Brodie Sakakibara

Assistant Professor

Research Classification

Research Interests

Occupational Science and Occupational Therapy
Physical Activity
Physical Rehabilitation
Spinal cord injury
Stroke Rehabilitation
Chronic disease self-management and prevention
Telehealth in people with stroke and cardiovascular disease
Complex behavioural intervention development
Clinical trial methodologies
Participatory and patient-oriented research

Relevant Thesis-Based Degree Programs

Affiliations to Research Centres, Institutes & Clusters

Research Options

I am available and interested in collaborations (e.g. clusters, grants).
I am interested in and conduct interdisciplinary research.
I am interested in working with undergraduate students on research projects.

Research Methodology

intervention development
clinical trials
activity monitoring


Master's students
Doctoral students
Any time / year round

Chronic disease management


Stroke recovery

Chronic care

I am interested in supervising students to conduct interdisciplinary research.

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Check requirements
  • Familiarize yourself with program requirements. You want to learn as much as possible from the information available to you before you reach out to a faculty member. Be sure to visit the graduate degree program listing and program-specific websites.
  • Check whether the program requires you to seek commitment from a supervisor prior to submitting an application. For some programs this is an essential step while others match successful applicants with faculty members within the first year of study. This is either indicated in the program profile under "Admission Information & Requirements" - "Prepare Application" - "Supervision" or on the program website.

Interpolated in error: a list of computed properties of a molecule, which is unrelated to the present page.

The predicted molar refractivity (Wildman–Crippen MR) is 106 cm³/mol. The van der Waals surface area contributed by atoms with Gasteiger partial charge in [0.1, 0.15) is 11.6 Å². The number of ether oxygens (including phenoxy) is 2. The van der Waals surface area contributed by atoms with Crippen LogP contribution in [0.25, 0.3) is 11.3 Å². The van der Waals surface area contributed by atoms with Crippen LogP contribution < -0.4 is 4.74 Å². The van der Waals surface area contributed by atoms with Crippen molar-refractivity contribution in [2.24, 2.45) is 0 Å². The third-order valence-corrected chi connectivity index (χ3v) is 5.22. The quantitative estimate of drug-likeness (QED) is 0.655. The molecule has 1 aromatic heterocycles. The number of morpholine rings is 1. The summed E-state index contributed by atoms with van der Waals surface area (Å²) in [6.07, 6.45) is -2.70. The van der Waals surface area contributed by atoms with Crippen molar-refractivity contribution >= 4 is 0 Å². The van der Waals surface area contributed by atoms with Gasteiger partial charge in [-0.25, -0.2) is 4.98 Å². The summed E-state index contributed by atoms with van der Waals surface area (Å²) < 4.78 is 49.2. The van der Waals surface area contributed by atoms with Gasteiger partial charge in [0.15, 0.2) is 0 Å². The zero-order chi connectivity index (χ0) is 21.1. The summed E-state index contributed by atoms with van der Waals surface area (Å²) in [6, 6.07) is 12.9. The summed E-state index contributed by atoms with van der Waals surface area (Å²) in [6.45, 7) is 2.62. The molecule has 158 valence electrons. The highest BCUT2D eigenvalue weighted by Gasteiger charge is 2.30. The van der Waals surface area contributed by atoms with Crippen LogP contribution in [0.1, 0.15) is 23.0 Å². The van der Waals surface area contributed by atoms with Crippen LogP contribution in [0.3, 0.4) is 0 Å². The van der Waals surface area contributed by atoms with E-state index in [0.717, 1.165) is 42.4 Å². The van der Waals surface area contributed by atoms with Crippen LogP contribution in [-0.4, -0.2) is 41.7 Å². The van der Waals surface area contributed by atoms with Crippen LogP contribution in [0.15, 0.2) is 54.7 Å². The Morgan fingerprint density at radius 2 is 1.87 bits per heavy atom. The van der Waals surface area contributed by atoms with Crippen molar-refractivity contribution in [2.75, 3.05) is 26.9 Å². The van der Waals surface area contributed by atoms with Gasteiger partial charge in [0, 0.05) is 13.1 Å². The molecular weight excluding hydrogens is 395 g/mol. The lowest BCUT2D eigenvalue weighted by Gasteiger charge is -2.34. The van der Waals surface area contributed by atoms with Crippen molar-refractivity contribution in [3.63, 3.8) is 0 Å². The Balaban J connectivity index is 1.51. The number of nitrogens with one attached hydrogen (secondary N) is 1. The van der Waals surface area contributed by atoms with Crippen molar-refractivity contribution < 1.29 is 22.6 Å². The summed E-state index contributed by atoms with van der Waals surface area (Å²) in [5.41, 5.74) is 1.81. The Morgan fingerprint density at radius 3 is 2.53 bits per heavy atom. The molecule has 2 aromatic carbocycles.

Focus your search
  • Identify specific faculty members who are conducting research in your specific area of interest.
  • Establish that your research interests align with the faculty member’s research interests.
    • Read up on the faculty members in the program and the research being conducted in the department.
    • Familiarize yourself with their work, read their recent publications and past theses/dissertations that they supervised. Be certain that their research is indeed what you are hoping to study.
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    • Do not send non-specific, mass emails to everyone in the department hoping for a match.
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These videos contain some general advice from faculty across UBC on finding and reaching out to a potential thesis supervisor.

Graduate Student Supervision

Master's Student Supervision

Theses completed in 2010 or later are listed below. Please note that there is a 6-12 month delay to add the latest theses.

Telerehabilitation for lower extremity recovery post-stroke (2022)